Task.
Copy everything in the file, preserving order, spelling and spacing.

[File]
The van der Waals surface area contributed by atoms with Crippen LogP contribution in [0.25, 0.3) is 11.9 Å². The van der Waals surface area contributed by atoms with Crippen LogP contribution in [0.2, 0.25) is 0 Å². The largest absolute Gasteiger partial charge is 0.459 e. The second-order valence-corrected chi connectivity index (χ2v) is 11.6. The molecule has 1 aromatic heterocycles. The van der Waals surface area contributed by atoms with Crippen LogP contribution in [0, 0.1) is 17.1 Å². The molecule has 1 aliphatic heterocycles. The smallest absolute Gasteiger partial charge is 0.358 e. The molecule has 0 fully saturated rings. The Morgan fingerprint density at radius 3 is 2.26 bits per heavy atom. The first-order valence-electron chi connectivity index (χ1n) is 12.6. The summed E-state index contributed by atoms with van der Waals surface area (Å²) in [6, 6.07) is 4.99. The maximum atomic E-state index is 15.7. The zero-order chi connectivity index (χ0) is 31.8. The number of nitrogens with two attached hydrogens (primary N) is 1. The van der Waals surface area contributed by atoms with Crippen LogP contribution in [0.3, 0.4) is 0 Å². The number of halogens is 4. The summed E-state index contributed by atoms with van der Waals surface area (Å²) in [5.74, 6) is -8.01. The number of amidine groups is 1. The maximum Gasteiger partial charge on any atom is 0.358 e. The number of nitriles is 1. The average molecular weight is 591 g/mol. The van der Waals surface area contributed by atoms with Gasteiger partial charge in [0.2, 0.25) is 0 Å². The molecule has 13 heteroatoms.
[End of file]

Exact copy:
The van der Waals surface area contributed by atoms with Crippen LogP contribution in [0.25, 0.3) is 11.9 Å². The van der Waals surface area contributed by atoms with Crippen LogP contribution in [0.2, 0.25) is 0 Å². The largest absolute Gasteiger partial charge is 0.459 e. The second-order valence-corrected chi connectivity index (χ2v) is 11.6. The molecule has 1 aromatic heterocycles. The van der Waals surface area contributed by atoms with Crippen LogP contribution in [0, 0.1) is 17.1 Å². The molecule has 1 aliphatic heterocycles. The smallest absolute Gasteiger partial charge is 0.358 e. The molecule has 0 fully saturated rings. The Morgan fingerprint density at radius 3 is 2.26 bits per heavy atom. The first-order valence-electron chi connectivity index (χ1n) is 12.6. The summed E-state index contributed by atoms with van der Waals surface area (Å²) in [6, 6.07) is 4.99. The maximum atomic E-state index is 15.7. The zero-order chi connectivity index (χ0) is 31.8. The number of nitrogens with two attached hydrogens (primary N) is 1. The van der Waals surface area contributed by atoms with Crippen LogP contribution in [0.3, 0.4) is 0 Å². The number of halogens is 4. The summed E-state index contributed by atoms with van der Waals surface area (Å²) in [5.74, 6) is -8.01. The number of amidine groups is 1. The maximum Gasteiger partial charge on any atom is 0.358 e. The number of nitriles is 1. The average molecular weight is 591 g/mol. The van der Waals surface area contributed by atoms with Gasteiger partial charge in [0.2, 0.25) is 0 Å². The molecule has 13 heteroatoms.